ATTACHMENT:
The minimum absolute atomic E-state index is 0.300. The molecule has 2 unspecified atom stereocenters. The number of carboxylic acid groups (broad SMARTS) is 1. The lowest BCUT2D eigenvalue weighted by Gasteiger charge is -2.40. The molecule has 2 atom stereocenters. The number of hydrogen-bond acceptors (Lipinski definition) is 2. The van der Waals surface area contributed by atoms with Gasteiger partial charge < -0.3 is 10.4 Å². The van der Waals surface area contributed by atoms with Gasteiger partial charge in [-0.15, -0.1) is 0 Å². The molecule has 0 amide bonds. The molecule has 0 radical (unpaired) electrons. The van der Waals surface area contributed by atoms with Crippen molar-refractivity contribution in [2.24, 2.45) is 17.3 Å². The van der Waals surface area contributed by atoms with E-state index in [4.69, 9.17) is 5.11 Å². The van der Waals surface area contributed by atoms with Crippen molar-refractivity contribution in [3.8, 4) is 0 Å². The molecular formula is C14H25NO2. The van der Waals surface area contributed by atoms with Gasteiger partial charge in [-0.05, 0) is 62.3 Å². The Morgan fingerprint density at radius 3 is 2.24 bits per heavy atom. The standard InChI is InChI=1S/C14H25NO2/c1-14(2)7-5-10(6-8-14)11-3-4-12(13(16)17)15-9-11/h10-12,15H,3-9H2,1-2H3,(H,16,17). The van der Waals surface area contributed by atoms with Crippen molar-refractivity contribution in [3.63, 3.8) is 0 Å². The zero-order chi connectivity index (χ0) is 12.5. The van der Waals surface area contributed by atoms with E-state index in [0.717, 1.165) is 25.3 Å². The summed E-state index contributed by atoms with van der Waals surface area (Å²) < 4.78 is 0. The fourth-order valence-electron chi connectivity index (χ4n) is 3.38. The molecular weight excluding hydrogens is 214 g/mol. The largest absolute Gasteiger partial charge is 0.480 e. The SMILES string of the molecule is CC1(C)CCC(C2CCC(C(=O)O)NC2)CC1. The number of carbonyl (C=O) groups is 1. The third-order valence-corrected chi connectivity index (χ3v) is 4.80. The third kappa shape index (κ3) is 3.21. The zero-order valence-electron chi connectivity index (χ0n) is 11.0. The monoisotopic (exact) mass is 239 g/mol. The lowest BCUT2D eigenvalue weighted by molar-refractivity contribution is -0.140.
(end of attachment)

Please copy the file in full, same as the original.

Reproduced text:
The minimum absolute atomic E-state index is 0.300. The molecule has 2 unspecified atom stereocenters. The number of carboxylic acid groups (broad SMARTS) is 1. The lowest BCUT2D eigenvalue weighted by Gasteiger charge is -2.40. The molecule has 2 atom stereocenters. The number of hydrogen-bond acceptors (Lipinski definition) is 2. The van der Waals surface area contributed by atoms with Gasteiger partial charge < -0.3 is 10.4 Å². The van der Waals surface area contributed by atoms with Gasteiger partial charge in [-0.15, -0.1) is 0 Å². The molecule has 0 amide bonds. The molecule has 0 radical (unpaired) electrons. The van der Waals surface area contributed by atoms with Crippen molar-refractivity contribution in [2.24, 2.45) is 17.3 Å². The van der Waals surface area contributed by atoms with E-state index in [4.69, 9.17) is 5.11 Å². The van der Waals surface area contributed by atoms with Crippen molar-refractivity contribution in [3.8, 4) is 0 Å². The molecular formula is C14H25NO2. The van der Waals surface area contributed by atoms with Gasteiger partial charge in [-0.05, 0) is 62.3 Å². The Morgan fingerprint density at radius 3 is 2.24 bits per heavy atom. The standard InChI is InChI=1S/C14H25NO2/c1-14(2)7-5-10(6-8-14)11-3-4-12(13(16)17)15-9-11/h10-12,15H,3-9H2,1-2H3,(H,16,17). The van der Waals surface area contributed by atoms with Crippen molar-refractivity contribution in [3.63, 3.8) is 0 Å². The zero-order chi connectivity index (χ0) is 12.5. The van der Waals surface area contributed by atoms with E-state index in [0.717, 1.165) is 25.3 Å². The summed E-state index contributed by atoms with van der Waals surface area (Å²) < 4.78 is 0. The fourth-order valence-electron chi connectivity index (χ4n) is 3.38. The molecular weight excluding hydrogens is 214 g/mol. The largest absolute Gasteiger partial charge is 0.480 e. The SMILES string of the molecule is CC1(C)CCC(C2CCC(C(=O)O)NC2)CC1. The number of carbonyl (C=O) groups is 1. The third-order valence-corrected chi connectivity index (χ3v) is 4.80. The third kappa shape index (κ3) is 3.21. The zero-order valence-electron chi connectivity index (χ0n) is 11.0. The monoisotopic (exact) mass is 239 g/mol. The lowest BCUT2D eigenvalue weighted by molar-refractivity contribution is -0.140.